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Gig work reforms urgently needed, as ‘scare campaign’ claims rejected

Union reps for plumbers and electricians say the reforms won't affect them.

Union reps for plumbers and electricians say the reforms won't affect them. Photo: Getty

One of the key arguments raised by employers against the introduction of the federal government’s proposed gig economy regulations has been branded a ‘scare campaign’.

As part of the second tranche of workplace reforms set to be introduced later this year, the government is looking to empower the Fair Work Commission to set terms for ‘employee-like’ forms of work in the gig economy.

So-called gig work is normally associated with those employed in the burgeoning rideshare and delivery sectors, but Australian Industry Group chief Innes Willox has attempted to drag workers in more traditional industries into the argument.

Speaking to the National Press Club about the government’s proposal to regulate ‘employee-like’ forms of work (including gig work on platforms like Uber and Airtasker) Mr Willox last week claimed that “hundreds of thousands of fiercely independent electricians, plumbers and carpenters” would be affected by the changes.

He claimed that these workers, who run their own businesses, “would no doubt be horrified at the prospect of being redefined as ‘employees’ or subject to new regulations that might discourage other businesses from hiring them”.

Despite Mr Willox’s claims, industry groups representing contractors have indicated that changes to gig work are not an area of concern for consultation with the government.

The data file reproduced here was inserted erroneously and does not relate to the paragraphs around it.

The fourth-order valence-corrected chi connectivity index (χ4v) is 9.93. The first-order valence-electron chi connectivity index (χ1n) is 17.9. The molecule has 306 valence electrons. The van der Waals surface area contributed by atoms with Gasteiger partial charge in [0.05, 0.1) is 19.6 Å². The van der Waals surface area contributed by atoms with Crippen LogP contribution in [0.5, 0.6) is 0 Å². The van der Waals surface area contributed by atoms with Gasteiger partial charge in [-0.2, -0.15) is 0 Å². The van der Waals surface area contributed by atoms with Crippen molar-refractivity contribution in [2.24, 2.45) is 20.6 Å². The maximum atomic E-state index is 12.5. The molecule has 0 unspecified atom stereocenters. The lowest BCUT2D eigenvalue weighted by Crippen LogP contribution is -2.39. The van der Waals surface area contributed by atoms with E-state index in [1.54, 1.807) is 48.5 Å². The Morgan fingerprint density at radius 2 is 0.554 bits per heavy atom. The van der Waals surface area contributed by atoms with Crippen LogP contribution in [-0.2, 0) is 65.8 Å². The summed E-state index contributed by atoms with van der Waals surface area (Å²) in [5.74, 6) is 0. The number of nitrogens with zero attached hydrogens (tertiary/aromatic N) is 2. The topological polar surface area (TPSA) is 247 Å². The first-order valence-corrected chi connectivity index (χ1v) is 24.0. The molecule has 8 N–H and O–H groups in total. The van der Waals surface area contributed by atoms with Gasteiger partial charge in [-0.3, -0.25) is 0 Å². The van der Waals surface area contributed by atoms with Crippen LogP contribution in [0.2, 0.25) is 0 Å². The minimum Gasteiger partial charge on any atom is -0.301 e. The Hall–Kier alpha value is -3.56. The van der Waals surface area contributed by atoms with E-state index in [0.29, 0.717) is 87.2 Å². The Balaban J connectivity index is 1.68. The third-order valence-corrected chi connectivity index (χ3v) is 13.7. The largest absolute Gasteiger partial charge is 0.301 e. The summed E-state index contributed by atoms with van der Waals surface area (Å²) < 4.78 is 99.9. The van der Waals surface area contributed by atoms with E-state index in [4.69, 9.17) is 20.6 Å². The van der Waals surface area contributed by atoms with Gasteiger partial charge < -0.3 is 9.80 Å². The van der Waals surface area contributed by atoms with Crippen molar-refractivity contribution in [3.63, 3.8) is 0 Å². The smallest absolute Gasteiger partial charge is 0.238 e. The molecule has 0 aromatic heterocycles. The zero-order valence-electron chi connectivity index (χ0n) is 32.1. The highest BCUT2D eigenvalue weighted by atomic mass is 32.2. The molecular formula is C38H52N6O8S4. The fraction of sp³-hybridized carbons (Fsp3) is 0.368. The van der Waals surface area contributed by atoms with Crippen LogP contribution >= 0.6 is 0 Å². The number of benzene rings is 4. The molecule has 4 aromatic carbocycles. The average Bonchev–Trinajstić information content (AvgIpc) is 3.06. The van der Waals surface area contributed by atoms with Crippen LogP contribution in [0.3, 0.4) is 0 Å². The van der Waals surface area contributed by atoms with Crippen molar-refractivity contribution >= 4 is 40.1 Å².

“It’s our understanding that it [the gig worker and employee-like work reforms] will have no impact on our industry at all,” said Michael Wright, national secretary of the Electrical Trades Union, which represents electrical workers, many of whom are registered as independent contractors.

Earl Setches, national secretary of the plumbers union, went a step further, describing Mr Willox’s comments as a “scare campaign”, adding “I don’t think registered plumbers are concerned about it all”.

What are the proposed reforms?

The reforms proposed by the federal government are intended to regulate “standards for workers in ‘employee-like’ forms of work, including the gig economy”.

For most people, these are characterised by employers like Uber, DoorDash and the other so-called ‘gig’ platforms.

The Victorian government was one of the first in the country to respond to the unique issues facing workers in the gig economy and established an inquiry in 2018 to look at whether people doing gig work were being paid enough and whether they had adequate safety and workplace protections.

In June 2020 the inquiry released the Report of the Inquiry into the Victorian On-Demand Workforce which examined whether the employment terms and conditions which apply to “on demand” or “gig workers” are fair.

gig economy

The gig economy can never deliver the security older workers took for granted.

The report recommended that the Commonwealth, having responsibility for Australia’s system of workplace laws, should lead the reform to “improve choice, fairness and certainty for platform workers”.